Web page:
Thompson’s friends were out almost immediately. The driver got probation and went to Princeton. Thompson, who had a string of previous run-ins with the law, sat in a jail cell on graduation day and was there for weeks, writing his mother emotional letters. “The police lie,” one read. 

Taking no chances with more time in jail, he looked to enlist. When the Army said he’d have to wait, he went straight to Air Force recruiting station — and was almost immediately on his way at a base in Pensacola, Florida. 

“I really had no choice,” Thompson told me in a series of midnight phone interviews for LEO back in 1996, chats that would end with him screaming into the phone, “Fuck you!” and hanging up. I would learn later that he had been trying to teach me that I needed to find my own way into the story, which after all was mine even if it was about him. In Florida, he managed to get onto the staff of the base newspaper. He quickly established a routine — he didn’t wear a uniform, kept night hours, avoided all kitchen patrol duties, and routinely went by Sgt. Thompson. “To understand the difference between the life I am living now and life in Louisville, you’d really have to experience it to believe it,” he wrote to a high school friend. “I have spent months convincing everyone I meet I am Hunter S. Thompson, and belong to no groups,” he wrote another.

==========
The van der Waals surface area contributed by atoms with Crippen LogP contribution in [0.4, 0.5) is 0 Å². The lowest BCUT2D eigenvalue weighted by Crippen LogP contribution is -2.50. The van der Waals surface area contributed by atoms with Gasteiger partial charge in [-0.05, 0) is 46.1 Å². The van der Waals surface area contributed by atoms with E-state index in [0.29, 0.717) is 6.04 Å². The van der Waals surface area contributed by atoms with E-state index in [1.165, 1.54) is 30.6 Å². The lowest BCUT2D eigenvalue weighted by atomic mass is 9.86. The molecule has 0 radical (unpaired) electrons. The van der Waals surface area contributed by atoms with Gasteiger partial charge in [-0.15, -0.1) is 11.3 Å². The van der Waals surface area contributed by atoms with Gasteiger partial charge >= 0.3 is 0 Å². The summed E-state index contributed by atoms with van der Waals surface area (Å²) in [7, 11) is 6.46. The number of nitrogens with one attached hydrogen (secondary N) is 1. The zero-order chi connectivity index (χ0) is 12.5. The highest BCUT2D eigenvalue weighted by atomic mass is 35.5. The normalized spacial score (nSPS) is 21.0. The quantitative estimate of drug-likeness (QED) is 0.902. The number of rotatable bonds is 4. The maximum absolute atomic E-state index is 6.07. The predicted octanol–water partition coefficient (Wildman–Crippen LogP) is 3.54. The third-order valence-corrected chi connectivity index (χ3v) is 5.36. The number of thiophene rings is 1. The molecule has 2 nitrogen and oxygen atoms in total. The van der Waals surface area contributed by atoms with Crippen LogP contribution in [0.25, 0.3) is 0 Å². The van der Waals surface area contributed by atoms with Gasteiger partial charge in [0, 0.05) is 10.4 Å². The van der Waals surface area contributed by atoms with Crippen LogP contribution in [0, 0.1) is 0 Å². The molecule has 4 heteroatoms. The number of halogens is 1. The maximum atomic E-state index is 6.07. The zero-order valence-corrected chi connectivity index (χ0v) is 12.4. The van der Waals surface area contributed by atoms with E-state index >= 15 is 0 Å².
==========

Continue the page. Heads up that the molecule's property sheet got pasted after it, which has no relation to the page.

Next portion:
After the service he worked for Time magazine as a copy boy in New York City. He wrote for the National Observer producing wonderful, straight features long before he invented Gonzo journalism. He was a bowling correspondent for a magazine in Puerto Rico. 

He moved to Big Sur and got to know Ken Kesey and Allen Ginsberg. In late November of that year, word would reach him that John F. Kennedy had been killed. He had fled to Owl Farm, the compound near Aspen, where he was trying to write a novel. The shooting changed those plans forever.  

“This is the end of reason, the dirtiest hour in our time.” Thompson wrote a friend from Louisville. “I mean to come down from the hills and enter the fray. [...] From now until the 1964 elections every man with balls should be on the firing line. The vote will be the most critical in the history of man. No matter what, today is the end of an era. No more fair play. From now on it is dirty pool and judo in the clinches. The savage nuts have shattered the great myth of American decency. They can count me in — I feel ready for a dirty game.” 

It wouldn’t be until another trip home to Louisville in 1970 that Thompson’s real path would emerge. The editors of a new magazine decided Thompson should write about The Kentucky Derby. 

Artist Ralph Steadman told me a few years ago it was Thompson’s connection to the city that sold the editors on the idea that would become “The Kentucky Derby is Decadent and Depraved.” 

“I had just come over to New York, and I had a phone call,” Steadman recalled during a long transatlantic interview, big on belly laughs and long on mimicry. He does a pitch perfect, halting, mumbling Thompson. “How would you like to go to Kentucky, and meet an ex-Hells Angel who just shaved his head? He’s looking for an artist?’ Well, I was looking for work.